Clinton proposes new manufacturing incentives, crackdown on corporate inversions
Source: Wash post
Democratic presidential candidate Hillary Clinton is adding to her package of economic revitalization plans this week with new tax incentives aimed at boosting American manufacturing and penalties for businesses that try to avoid taxes through offshore mergers.
Clinton was outlining her manufacturing proposal on Tuesday in New Hampshire, and will discuss ways to discourage so-called corporate “inversions” during stops on Wednesday in Iowa. Those two states hold the first 2016 presidential selection contests in February.
Both plans are part of a detailed set of proposals intended to improve the bottom line for the middle class, whose declining fortunes Clinton has made the organizing principle of her second run for the White House.
She would offer a significant new tax credit to encourage investment in areas of the country that are losing manufacturing jobs. Her campaign says the “Manufacturing Renaissance Tax Credit” would allow tax relief for localities facing layoffs or the loss of a manufacturing plant.
Clinton’s campaign said the tax credit would expand on an existing program called the New Markets Tax Credit to encourage investment in hard-hit areas. The goal is to attract new capital, business and jobs while offering incentives for renovating or repurposing manufacturing facilities.
Clinton’s proposed new “exit tax” would crack down on U.S. companies that try to shift profits overseas through “inversion” deals. In such deals a company in one country merges with a company in another country with lower taxes and then claims the new address for tax purposes. The proposal follows last month’s announcement by U.S.-based Pfizer Inc. that it would buy Allergan, creating the world’s largest drug manufacturer and moving the company headquarters to Ireland.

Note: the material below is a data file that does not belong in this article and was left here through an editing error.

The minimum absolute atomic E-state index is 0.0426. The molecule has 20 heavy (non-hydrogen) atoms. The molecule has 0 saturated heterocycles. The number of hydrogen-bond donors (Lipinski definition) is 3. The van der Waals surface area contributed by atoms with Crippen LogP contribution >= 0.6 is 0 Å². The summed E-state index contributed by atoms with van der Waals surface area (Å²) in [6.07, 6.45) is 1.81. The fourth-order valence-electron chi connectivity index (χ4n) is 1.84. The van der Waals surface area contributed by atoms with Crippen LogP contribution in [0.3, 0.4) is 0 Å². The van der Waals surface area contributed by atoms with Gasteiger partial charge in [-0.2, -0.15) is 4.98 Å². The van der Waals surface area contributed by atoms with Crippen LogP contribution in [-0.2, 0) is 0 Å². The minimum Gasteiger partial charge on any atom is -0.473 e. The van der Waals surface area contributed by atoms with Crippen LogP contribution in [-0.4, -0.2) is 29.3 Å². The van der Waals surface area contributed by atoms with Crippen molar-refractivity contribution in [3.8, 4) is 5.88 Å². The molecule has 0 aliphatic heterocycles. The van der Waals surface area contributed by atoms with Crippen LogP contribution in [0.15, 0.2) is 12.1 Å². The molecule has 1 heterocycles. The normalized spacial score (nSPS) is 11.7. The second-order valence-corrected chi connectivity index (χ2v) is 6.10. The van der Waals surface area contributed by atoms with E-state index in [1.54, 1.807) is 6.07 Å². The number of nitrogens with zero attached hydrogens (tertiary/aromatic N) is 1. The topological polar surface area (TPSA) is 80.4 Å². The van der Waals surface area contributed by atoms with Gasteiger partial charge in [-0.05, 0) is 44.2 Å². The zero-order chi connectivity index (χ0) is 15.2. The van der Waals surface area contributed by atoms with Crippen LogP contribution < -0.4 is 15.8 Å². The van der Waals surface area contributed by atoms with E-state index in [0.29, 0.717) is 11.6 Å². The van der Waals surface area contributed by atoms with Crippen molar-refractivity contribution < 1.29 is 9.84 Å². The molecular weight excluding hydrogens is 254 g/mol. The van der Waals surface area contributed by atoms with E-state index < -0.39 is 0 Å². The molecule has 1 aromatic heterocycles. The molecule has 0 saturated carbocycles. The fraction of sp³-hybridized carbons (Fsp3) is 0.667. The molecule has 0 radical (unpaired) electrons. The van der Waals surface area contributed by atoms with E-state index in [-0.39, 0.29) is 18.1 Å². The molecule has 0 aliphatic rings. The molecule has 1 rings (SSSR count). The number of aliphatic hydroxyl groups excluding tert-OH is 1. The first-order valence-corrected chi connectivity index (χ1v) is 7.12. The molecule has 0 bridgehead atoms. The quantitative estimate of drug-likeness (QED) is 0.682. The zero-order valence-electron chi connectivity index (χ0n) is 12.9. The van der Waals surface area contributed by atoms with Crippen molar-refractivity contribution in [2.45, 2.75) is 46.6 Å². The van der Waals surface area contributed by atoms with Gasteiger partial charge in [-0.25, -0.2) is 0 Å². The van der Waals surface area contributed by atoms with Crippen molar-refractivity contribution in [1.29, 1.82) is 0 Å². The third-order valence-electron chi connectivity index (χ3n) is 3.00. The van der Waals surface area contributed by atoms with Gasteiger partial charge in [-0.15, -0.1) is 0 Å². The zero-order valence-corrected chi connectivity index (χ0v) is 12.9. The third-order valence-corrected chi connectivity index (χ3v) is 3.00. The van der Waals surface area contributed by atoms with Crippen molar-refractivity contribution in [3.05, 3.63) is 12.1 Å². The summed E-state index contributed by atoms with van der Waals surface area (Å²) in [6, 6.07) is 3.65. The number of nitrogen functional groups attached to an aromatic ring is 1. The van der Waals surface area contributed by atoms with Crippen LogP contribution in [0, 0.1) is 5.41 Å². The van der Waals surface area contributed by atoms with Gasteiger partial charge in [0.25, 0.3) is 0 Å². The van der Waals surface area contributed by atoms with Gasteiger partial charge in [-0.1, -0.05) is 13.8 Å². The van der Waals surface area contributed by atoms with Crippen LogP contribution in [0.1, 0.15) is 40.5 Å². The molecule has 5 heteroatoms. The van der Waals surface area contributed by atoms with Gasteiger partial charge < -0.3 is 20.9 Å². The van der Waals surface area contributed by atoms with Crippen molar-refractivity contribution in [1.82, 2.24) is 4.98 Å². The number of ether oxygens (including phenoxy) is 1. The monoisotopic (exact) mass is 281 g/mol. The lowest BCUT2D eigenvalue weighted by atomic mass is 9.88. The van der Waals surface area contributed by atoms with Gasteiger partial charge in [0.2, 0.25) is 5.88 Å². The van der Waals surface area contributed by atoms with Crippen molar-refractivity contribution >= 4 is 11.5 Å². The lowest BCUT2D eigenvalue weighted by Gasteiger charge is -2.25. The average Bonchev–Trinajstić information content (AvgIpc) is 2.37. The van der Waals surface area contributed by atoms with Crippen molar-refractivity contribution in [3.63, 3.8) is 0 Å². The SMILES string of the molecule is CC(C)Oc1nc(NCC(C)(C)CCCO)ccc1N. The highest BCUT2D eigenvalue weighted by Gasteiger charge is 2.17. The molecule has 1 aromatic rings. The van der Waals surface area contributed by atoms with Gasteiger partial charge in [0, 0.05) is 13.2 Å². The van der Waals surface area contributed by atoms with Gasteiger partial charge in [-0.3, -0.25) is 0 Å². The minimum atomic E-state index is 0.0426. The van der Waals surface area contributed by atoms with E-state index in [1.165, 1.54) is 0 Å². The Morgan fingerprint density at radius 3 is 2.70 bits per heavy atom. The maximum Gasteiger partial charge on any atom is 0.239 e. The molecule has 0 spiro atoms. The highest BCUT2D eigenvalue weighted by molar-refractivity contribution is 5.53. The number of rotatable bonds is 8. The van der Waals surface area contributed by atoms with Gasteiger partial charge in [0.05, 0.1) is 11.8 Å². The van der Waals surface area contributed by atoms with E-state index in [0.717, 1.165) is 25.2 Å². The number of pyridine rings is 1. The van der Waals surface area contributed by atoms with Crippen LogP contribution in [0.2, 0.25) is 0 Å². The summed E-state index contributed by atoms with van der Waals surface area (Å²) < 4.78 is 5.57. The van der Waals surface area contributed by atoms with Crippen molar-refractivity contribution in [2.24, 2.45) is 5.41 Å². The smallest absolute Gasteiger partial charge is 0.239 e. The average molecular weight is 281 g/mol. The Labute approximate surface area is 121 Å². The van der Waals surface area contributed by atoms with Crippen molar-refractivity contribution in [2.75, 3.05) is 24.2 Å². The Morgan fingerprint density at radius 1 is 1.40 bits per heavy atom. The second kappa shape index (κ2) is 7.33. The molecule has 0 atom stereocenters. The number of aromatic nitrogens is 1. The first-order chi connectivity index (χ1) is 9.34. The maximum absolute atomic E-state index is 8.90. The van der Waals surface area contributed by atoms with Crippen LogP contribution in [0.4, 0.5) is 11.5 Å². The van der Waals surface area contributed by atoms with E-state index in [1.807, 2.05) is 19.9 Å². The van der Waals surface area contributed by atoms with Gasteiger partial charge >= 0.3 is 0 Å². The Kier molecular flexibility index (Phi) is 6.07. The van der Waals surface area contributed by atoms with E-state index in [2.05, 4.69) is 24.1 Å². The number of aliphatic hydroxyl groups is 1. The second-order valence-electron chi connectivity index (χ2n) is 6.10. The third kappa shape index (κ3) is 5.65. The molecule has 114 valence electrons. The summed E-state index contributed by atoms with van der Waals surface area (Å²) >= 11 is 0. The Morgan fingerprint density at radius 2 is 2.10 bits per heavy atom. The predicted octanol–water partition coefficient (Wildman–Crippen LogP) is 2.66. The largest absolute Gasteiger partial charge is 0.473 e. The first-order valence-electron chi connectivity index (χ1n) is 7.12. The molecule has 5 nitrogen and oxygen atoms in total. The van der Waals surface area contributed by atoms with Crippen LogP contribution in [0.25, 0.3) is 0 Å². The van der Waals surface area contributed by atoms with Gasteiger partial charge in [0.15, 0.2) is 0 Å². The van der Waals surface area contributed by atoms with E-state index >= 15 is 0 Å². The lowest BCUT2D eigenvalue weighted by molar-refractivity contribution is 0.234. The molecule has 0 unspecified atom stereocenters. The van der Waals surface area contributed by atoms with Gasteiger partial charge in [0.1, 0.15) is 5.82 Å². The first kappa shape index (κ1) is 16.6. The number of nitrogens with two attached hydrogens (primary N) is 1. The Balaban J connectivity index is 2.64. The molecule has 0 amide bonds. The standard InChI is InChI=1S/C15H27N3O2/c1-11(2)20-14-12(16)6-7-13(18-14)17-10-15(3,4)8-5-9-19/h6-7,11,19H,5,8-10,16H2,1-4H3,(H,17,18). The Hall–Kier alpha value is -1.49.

“This proposed merger, and so-called inversions by other companies, will leave U.S. taxpayers holding the bag,” Clinton said at the time.
Clinton backs an Obama administration proposal to discourage inversion deals, and would go farther with the new proposed tax. Currently, U.S. companies can reincorporate overseas by buying or merging with a foreign company and then transferring more than 20 percent of shares to foreign owners. Obama has proposed raising that threshold to more than 50 percent foreign ownership.
Clinton’s tax would apply to companies that still seek to move their headquarters overseas despite the higher threshold. It would tax foreign earnings at the time of the deal. Details of the proposal were first reported Monday by The Associated Press.
Last week, Clinton proposed spending $275 billion to revitalize crumbling infrastructure, and made the point that doing so will create manufacturing, construction and other jobs.
“Manufacturing is critical to the U.S. economy. It is responsible for high-paying, high-skilled jobs, and a long-term driver of innovation that leads to new industries and the next generation of domestic jobs,” Clinton’s campaign said Tuesday.